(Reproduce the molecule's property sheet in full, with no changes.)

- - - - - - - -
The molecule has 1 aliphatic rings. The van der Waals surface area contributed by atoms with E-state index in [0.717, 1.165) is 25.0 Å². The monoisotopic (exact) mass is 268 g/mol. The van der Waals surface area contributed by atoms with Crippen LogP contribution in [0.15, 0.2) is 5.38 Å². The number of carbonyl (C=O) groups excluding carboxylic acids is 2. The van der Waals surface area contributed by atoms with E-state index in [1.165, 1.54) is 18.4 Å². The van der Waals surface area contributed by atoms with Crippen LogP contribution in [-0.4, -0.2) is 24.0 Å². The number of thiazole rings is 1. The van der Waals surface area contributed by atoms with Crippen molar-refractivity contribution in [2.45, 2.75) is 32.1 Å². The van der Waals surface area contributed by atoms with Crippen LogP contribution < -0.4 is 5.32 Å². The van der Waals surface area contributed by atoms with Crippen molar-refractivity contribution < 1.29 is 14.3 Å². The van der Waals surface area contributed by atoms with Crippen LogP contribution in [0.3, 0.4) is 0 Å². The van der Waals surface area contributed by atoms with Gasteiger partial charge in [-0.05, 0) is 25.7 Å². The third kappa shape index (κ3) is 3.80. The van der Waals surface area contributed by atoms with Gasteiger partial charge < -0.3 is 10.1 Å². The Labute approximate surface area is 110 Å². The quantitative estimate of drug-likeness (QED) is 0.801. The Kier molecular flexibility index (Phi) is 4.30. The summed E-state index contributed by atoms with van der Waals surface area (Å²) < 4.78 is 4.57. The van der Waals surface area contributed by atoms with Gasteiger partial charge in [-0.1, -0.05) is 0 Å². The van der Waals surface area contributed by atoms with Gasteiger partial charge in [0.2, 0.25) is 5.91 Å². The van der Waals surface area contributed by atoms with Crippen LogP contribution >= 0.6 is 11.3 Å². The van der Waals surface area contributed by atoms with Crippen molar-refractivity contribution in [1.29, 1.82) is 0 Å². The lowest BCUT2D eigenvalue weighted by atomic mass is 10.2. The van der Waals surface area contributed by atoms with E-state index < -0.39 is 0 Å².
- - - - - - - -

The molecule has 1 aliphatic rings. The van der Waals surface area contributed by atoms with E-state index in [0.717, 1.165) is 25.0 Å². The monoisotopic (exact) mass is 268 g/mol. The van der Waals surface area contributed by atoms with Crippen LogP contribution in [0.15, 0.2) is 5.38 Å². The number of carbonyl (C=O) groups excluding carboxylic acids is 2. The van der Waals surface area contributed by atoms with E-state index in [1.165, 1.54) is 18.4 Å². The van der Waals surface area contributed by atoms with Crippen LogP contribution in [-0.4, -0.2) is 24.0 Å². The number of thiazole rings is 1. The van der Waals surface area contributed by atoms with Crippen molar-refractivity contribution in [2.45, 2.75) is 32.1 Å². The van der Waals surface area contributed by atoms with Crippen LogP contribution < -0.4 is 5.32 Å². The van der Waals surface area contributed by atoms with Crippen molar-refractivity contribution < 1.29 is 14.3 Å². The van der Waals surface area contributed by atoms with Crippen LogP contribution in [0.3, 0.4) is 0 Å². The van der Waals surface area contributed by atoms with Gasteiger partial charge in [-0.05, 0) is 25.7 Å². The third kappa shape index (κ3) is 3.80. The van der Waals surface area contributed by atoms with Gasteiger partial charge < -0.3 is 10.1 Å². The Labute approximate surface area is 110 Å². The quantitative estimate of drug-likeness (QED) is 0.801. The Kier molecular flexibility index (Phi) is 4.30. The summed E-state index contributed by atoms with van der Waals surface area (Å²) < 4.78 is 4.57. The van der Waals surface area contributed by atoms with Gasteiger partial charge in [-0.1, -0.05) is 0 Å². The van der Waals surface area contributed by atoms with Gasteiger partial charge in [0.2, 0.25) is 5.91 Å². The van der Waals surface area contributed by atoms with Crippen LogP contribution >= 0.6 is 11.3 Å². The van der Waals surface area contributed by atoms with Crippen molar-refractivity contribution in [1.29, 1.82) is 0 Å². The lowest BCUT2D eigenvalue weighted by atomic mass is 10.2. The van der Waals surface area contributed by atoms with E-state index < -0.39 is 0 Å².